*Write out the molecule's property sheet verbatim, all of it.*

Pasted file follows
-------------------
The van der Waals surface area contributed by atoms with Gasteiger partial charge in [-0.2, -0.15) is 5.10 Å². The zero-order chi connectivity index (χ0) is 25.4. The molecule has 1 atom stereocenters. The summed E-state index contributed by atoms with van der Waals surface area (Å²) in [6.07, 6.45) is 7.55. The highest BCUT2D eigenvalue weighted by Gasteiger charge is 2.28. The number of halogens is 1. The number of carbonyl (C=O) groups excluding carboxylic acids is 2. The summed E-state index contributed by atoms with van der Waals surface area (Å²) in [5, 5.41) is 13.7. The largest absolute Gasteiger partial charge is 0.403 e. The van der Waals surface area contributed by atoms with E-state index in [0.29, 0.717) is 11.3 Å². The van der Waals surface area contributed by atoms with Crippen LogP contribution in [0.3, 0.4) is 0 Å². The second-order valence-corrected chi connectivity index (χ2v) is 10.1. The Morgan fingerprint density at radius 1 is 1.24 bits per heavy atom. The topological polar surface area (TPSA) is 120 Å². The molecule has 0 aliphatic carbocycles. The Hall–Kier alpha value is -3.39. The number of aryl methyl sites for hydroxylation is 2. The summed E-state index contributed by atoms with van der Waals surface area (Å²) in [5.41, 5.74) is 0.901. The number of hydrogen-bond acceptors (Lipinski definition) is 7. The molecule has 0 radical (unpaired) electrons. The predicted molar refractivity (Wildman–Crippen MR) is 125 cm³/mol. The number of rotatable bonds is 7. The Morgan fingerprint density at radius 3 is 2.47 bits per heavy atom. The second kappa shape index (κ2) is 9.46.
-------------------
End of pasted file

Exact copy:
The van der Waals surface area contributed by atoms with Gasteiger partial charge in [-0.2, -0.15) is 5.10 Å². The zero-order chi connectivity index (χ0) is 25.4. The molecule has 1 atom stereocenters. The summed E-state index contributed by atoms with van der Waals surface area (Å²) in [6.07, 6.45) is 7.55. The highest BCUT2D eigenvalue weighted by Gasteiger charge is 2.28. The number of halogens is 1. The number of carbonyl (C=O) groups excluding carboxylic acids is 2. The summed E-state index contributed by atoms with van der Waals surface area (Å²) in [5, 5.41) is 13.7. The largest absolute Gasteiger partial charge is 0.403 e. The van der Waals surface area contributed by atoms with E-state index in [0.29, 0.717) is 11.3 Å². The van der Waals surface area contributed by atoms with Crippen LogP contribution in [0.3, 0.4) is 0 Å². The second-order valence-corrected chi connectivity index (χ2v) is 10.1. The Morgan fingerprint density at radius 1 is 1.24 bits per heavy atom. The topological polar surface area (TPSA) is 120 Å². The molecule has 0 aliphatic carbocycles. The Hall–Kier alpha value is -3.39. The number of aryl methyl sites for hydroxylation is 2. The summed E-state index contributed by atoms with van der Waals surface area (Å²) in [5.41, 5.74) is 0.901. The number of hydrogen-bond acceptors (Lipinski definition) is 7. The molecule has 0 radical (unpaired) electrons. The predicted molar refractivity (Wildman–Crippen MR) is 125 cm³/mol. The number of rotatable bonds is 7. The Morgan fingerprint density at radius 3 is 2.47 bits per heavy atom. The second kappa shape index (κ2) is 9.46.